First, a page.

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Production

Let’s start with the obvious.

The 6-2, 195-pounder averaged 19.4 points, 4.9 assists, and 4.0 rebounds per game last season after averaging 15.4 ppg, 6.5 apg, and 5.3 rpg during his first season with Minnesota. That’s phenomenal production!

He gives Texas an elite perimeter scorer and playmaker who can skew his game either way depending on the talent around him. His scoring surged last season as Minnesota’s only reliable offensive option, while his assists and rebounds were higher the previous year when he had an NBA-caliber teammate in Daniel Oturu. Carr was willing to sacrifice shots and focus more on his playmaking when the surrounding talent allowed.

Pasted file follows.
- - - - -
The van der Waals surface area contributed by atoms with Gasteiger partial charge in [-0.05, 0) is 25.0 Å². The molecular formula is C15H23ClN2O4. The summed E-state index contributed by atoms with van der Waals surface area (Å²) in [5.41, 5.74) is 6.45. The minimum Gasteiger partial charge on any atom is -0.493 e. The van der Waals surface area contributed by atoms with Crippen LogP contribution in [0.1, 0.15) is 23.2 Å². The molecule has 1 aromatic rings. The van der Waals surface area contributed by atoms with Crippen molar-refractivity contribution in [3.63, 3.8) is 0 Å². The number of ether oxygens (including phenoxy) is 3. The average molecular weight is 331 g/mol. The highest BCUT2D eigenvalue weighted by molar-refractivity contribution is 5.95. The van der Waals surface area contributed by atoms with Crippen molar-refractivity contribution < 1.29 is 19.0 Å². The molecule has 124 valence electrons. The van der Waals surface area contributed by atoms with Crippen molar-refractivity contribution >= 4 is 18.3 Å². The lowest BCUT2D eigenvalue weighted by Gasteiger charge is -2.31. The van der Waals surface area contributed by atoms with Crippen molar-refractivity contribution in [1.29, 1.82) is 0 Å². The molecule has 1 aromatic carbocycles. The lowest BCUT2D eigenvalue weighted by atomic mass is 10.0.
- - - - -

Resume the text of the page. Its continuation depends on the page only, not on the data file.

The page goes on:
That’s important, too, because of how much talent is on this Longhorns team. Texas doesn’t need another player to come in and chuck it 15-20 times per game without contributing anything else offensively. Carr can do that effectively when he needs to, but he won’t force it.

Backcourt fit

Carr’s arrival also means Beard can move Kentucky transfer Devin Askew to a bench role and won’t make him the team’s primary ballhandler.

Askew is a talented player who was a consensus top 40 prospect in the 2020 recruiting class. However, he struggled mightily during his lone season at Kentucky, often making poor decisions and rarely having a significant positive impact on the game.

Askew did reclassify and graduate high school early in order to play for the Wildcats, so he technically should’ve been a high school senior last season, making it easy to chalk that up to growing pains. Beard can now bring the Santa Ana, Calif. native along as he sees fit without forcing him into any significant responsibility whether he’s ready or not.